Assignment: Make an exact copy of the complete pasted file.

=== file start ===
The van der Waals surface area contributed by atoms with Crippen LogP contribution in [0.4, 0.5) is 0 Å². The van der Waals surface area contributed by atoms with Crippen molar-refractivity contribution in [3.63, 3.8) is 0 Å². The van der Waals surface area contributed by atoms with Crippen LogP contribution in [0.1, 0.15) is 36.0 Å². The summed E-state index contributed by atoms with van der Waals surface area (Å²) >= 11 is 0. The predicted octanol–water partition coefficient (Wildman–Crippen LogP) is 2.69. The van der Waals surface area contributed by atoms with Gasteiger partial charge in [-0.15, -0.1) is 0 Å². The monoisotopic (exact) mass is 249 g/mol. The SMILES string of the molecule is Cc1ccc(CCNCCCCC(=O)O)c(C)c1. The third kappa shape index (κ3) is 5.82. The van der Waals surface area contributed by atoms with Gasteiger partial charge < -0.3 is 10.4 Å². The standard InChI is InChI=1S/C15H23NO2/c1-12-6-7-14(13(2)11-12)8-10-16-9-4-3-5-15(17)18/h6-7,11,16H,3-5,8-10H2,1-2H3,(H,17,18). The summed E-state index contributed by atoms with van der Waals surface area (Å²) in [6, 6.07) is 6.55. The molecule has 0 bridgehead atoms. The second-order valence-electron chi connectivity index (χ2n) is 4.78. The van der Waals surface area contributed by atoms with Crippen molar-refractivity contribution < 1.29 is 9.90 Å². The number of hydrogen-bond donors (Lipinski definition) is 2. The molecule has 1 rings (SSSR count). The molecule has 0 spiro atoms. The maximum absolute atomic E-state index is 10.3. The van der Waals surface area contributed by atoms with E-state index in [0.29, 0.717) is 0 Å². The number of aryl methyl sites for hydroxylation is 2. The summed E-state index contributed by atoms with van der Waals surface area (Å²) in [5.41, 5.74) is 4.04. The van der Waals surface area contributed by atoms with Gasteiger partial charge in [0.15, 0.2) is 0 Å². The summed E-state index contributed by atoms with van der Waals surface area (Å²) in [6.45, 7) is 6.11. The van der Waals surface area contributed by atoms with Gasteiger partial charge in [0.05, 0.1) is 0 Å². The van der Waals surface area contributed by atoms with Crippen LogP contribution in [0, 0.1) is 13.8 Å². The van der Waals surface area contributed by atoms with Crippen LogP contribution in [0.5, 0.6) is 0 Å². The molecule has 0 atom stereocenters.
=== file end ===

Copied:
The van der Waals surface area contributed by atoms with Crippen LogP contribution in [0.4, 0.5) is 0 Å². The van der Waals surface area contributed by atoms with Crippen molar-refractivity contribution in [3.63, 3.8) is 0 Å². The van der Waals surface area contributed by atoms with Crippen LogP contribution in [0.1, 0.15) is 36.0 Å². The summed E-state index contributed by atoms with van der Waals surface area (Å²) >= 11 is 0. The predicted octanol–water partition coefficient (Wildman–Crippen LogP) is 2.69. The van der Waals surface area contributed by atoms with Gasteiger partial charge in [-0.15, -0.1) is 0 Å². The monoisotopic (exact) mass is 249 g/mol. The SMILES string of the molecule is Cc1ccc(CCNCCCCC(=O)O)c(C)c1. The third kappa shape index (κ3) is 5.82. The van der Waals surface area contributed by atoms with Gasteiger partial charge < -0.3 is 10.4 Å². The standard InChI is InChI=1S/C15H23NO2/c1-12-6-7-14(13(2)11-12)8-10-16-9-4-3-5-15(17)18/h6-7,11,16H,3-5,8-10H2,1-2H3,(H,17,18). The summed E-state index contributed by atoms with van der Waals surface area (Å²) in [6, 6.07) is 6.55. The molecule has 0 bridgehead atoms. The second-order valence-electron chi connectivity index (χ2n) is 4.78. The van der Waals surface area contributed by atoms with Crippen molar-refractivity contribution < 1.29 is 9.90 Å². The number of hydrogen-bond donors (Lipinski definition) is 2. The molecule has 1 rings (SSSR count). The molecule has 0 spiro atoms. The maximum absolute atomic E-state index is 10.3. The van der Waals surface area contributed by atoms with E-state index in [0.29, 0.717) is 0 Å². The number of aryl methyl sites for hydroxylation is 2. The summed E-state index contributed by atoms with van der Waals surface area (Å²) in [5.41, 5.74) is 4.04. The van der Waals surface area contributed by atoms with Gasteiger partial charge in [0.15, 0.2) is 0 Å². The summed E-state index contributed by atoms with van der Waals surface area (Å²) in [6.45, 7) is 6.11. The van der Waals surface area contributed by atoms with Gasteiger partial charge in [0.05, 0.1) is 0 Å². The van der Waals surface area contributed by atoms with Crippen LogP contribution in [0, 0.1) is 13.8 Å². The van der Waals surface area contributed by atoms with Crippen LogP contribution in [0.5, 0.6) is 0 Å². The molecule has 0 atom stereocenters.